At The New York Times, former New Yorker China correspondent Evan Osnos explains why he decided against publishing his new book in Mainland China:
After reading the manuscript, an editor in Shanghai replied with enthusiasm, but also sent me a list of politically active people in the narrative who, he wrote, “would be difficult” to include in the Chinese edition: a lawyer (Chen Guangcheng), an artist (Ai Weiwei), three writers (Liu Xiaobo, Murong Xuecun, Han Han) and “a few others.” He made a proposal: “Please kindly let me know if it is possible for us to cooperate on a special version of your book for its Chinese publication.” I had a choice to make.
[…] A foreign author who wants to publish in China can find many reasons to tolerate the demands for censorship. A book, even compromised, might inspire a new generation of readers to demand information from beyond their borders; it might help pay for the writing of the next book (or, let’s face it, a new roof). As a writer, it is tempting to rationalize the discomfort by emphasizing the percentage of the book that survives the cuts, rather than the percentage that is censored.
But those explanations fail to surmount an inexorable problem. The most difficult part of writing about contemporary China is capturing its proportions: How much of the story is truly inspiring, and how much of it is truly grim? How much of its values are reflected in technology start-ups and stories of self-creation, and how much of its values are reflected in the Great Firewall and abuses of power? It is tempting to accept censorship as a matter of the margins — a pruning that leaves the core of the story intact — but altering the proportions of a portrait of China gives a false reflection of how China appears to the world at a moment when it is making fundamental choices about what kind of country it will become.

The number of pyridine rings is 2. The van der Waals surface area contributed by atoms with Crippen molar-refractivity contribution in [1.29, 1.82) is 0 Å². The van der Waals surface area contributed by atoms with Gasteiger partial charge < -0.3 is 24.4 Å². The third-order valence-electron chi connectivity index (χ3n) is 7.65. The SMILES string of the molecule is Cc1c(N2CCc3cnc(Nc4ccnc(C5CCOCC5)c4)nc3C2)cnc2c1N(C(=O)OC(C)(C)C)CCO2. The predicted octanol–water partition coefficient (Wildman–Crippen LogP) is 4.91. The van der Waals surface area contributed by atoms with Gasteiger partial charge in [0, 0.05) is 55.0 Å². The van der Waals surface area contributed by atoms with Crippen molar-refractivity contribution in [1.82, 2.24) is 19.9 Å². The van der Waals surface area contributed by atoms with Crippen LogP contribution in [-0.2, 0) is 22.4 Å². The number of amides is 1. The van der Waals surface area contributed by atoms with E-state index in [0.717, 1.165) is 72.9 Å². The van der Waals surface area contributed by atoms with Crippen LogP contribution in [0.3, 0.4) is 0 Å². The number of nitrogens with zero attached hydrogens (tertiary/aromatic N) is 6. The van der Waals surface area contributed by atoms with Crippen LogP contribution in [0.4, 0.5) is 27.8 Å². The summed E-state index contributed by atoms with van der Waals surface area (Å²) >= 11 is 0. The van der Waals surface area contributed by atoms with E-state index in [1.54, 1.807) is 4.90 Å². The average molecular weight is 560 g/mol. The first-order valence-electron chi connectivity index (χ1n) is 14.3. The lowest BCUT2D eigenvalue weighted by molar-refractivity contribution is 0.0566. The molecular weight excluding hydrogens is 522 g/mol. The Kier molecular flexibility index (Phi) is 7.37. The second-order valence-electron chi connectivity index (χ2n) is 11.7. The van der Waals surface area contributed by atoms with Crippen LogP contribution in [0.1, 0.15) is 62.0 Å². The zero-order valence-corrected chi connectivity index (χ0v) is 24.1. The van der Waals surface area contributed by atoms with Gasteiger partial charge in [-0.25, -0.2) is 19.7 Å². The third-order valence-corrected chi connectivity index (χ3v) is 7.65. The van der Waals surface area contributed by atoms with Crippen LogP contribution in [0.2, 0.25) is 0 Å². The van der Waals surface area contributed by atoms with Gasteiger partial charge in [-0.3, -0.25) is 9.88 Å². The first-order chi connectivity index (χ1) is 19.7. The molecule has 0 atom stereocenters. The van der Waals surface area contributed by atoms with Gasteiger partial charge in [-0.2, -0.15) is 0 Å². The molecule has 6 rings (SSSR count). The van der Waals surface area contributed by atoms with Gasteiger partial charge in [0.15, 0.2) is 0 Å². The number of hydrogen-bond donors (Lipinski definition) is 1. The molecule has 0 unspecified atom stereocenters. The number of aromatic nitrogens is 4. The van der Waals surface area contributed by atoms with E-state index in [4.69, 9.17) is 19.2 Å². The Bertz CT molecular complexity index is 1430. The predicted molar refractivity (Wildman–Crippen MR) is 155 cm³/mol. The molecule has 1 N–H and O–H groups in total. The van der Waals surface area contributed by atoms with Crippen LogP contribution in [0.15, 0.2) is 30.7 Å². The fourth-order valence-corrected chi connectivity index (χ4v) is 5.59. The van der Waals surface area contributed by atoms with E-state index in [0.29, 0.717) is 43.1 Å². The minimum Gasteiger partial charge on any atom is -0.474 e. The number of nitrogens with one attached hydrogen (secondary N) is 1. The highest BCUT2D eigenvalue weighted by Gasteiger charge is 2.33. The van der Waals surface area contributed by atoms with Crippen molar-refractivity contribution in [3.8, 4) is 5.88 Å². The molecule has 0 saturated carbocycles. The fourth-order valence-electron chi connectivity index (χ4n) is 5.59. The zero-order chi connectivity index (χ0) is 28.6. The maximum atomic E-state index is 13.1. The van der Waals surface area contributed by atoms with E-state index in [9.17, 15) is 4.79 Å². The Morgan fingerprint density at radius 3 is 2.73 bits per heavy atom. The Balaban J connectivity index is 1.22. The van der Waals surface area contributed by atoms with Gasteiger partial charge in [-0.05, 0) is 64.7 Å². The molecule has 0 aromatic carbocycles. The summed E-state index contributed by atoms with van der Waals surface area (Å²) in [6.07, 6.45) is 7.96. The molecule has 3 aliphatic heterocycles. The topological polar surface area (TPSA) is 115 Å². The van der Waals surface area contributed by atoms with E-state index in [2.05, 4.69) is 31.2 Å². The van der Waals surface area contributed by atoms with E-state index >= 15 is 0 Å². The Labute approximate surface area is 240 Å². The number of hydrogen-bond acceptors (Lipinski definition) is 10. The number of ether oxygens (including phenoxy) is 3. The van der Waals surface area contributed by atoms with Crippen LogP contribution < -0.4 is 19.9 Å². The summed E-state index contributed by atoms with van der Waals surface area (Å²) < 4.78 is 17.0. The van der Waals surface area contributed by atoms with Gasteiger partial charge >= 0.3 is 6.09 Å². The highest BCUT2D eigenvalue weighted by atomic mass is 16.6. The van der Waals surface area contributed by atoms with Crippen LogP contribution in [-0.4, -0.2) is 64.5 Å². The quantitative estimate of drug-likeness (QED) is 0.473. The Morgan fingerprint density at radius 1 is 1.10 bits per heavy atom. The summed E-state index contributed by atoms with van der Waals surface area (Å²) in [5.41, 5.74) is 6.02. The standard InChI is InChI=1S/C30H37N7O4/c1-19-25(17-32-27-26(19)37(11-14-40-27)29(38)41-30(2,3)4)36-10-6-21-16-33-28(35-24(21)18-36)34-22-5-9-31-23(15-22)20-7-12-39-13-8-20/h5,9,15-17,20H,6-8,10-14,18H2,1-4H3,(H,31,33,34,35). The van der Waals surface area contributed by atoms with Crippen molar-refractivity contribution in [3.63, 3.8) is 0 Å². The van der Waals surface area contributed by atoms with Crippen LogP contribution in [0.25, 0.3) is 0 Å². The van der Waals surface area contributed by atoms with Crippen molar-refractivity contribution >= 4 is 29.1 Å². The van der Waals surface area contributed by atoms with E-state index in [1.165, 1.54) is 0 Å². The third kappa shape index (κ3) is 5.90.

In the end, I decided not to publish my book in mainland China. (It will be available to Chinese readers from a publisher in Taiwan.) To produce a “special version” that plays down dissent, trims the Great Leap Forward, and recites the official history of Bo Xilai’s corruption would not help Chinese readers. On the contrary, it would endorse a false image of the past and present. As a writer, my side of the bargain is to give the truest story I can. [Source]
Also read about Reader’s Digest’s decision to remove an Australian author’s book from an anthology last month to maintain a cheap publishing deal with a Chinese printing firm via CDT.
Osnos will discuss his new book, Age of Ambition: Chasing Fortune, Truth, and Faith in the New China, at the Asia Society with Orville Schell in New York on May 14. Also, tune in to ChinaFile.com/Events or AsiaSociety.org/Live at 6:30 pm New York time for a free live video webcast.